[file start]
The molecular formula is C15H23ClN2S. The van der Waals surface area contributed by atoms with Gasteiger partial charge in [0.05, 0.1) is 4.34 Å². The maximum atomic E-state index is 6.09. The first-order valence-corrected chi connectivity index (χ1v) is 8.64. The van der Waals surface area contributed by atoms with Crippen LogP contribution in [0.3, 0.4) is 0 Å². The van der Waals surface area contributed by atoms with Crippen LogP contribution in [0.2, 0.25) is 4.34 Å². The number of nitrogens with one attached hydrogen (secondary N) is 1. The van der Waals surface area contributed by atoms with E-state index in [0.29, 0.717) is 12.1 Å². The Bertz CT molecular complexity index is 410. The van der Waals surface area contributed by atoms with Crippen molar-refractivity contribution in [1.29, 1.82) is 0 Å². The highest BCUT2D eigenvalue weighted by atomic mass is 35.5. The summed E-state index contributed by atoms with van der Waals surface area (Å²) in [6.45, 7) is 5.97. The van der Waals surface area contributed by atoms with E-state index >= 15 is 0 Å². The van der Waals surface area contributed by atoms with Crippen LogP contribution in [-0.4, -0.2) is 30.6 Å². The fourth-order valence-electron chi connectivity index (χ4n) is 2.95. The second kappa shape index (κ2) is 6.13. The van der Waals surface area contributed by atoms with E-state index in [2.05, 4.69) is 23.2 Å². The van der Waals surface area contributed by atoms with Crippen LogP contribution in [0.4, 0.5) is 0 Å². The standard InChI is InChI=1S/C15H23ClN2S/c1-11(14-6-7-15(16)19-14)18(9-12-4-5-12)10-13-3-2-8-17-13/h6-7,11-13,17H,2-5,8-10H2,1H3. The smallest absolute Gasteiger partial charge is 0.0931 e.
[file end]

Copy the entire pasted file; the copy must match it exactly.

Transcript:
The molecular formula is C15H23ClN2S. The van der Waals surface area contributed by atoms with Gasteiger partial charge in [0.05, 0.1) is 4.34 Å². The maximum atomic E-state index is 6.09. The first-order valence-corrected chi connectivity index (χ1v) is 8.64. The van der Waals surface area contributed by atoms with Crippen LogP contribution in [0.3, 0.4) is 0 Å². The van der Waals surface area contributed by atoms with Crippen LogP contribution in [0.2, 0.25) is 4.34 Å². The number of nitrogens with one attached hydrogen (secondary N) is 1. The van der Waals surface area contributed by atoms with E-state index in [0.29, 0.717) is 12.1 Å². The Bertz CT molecular complexity index is 410. The van der Waals surface area contributed by atoms with Crippen molar-refractivity contribution in [1.29, 1.82) is 0 Å². The highest BCUT2D eigenvalue weighted by atomic mass is 35.5. The summed E-state index contributed by atoms with van der Waals surface area (Å²) in [6.45, 7) is 5.97. The van der Waals surface area contributed by atoms with E-state index >= 15 is 0 Å². The van der Waals surface area contributed by atoms with Crippen LogP contribution in [-0.4, -0.2) is 30.6 Å². The fourth-order valence-electron chi connectivity index (χ4n) is 2.95. The second kappa shape index (κ2) is 6.13. The van der Waals surface area contributed by atoms with E-state index in [2.05, 4.69) is 23.2 Å². The van der Waals surface area contributed by atoms with Crippen LogP contribution in [0.4, 0.5) is 0 Å². The standard InChI is InChI=1S/C15H23ClN2S/c1-11(14-6-7-15(16)19-14)18(9-12-4-5-12)10-13-3-2-8-17-13/h6-7,11-13,17H,2-5,8-10H2,1H3. The smallest absolute Gasteiger partial charge is 0.0931 e.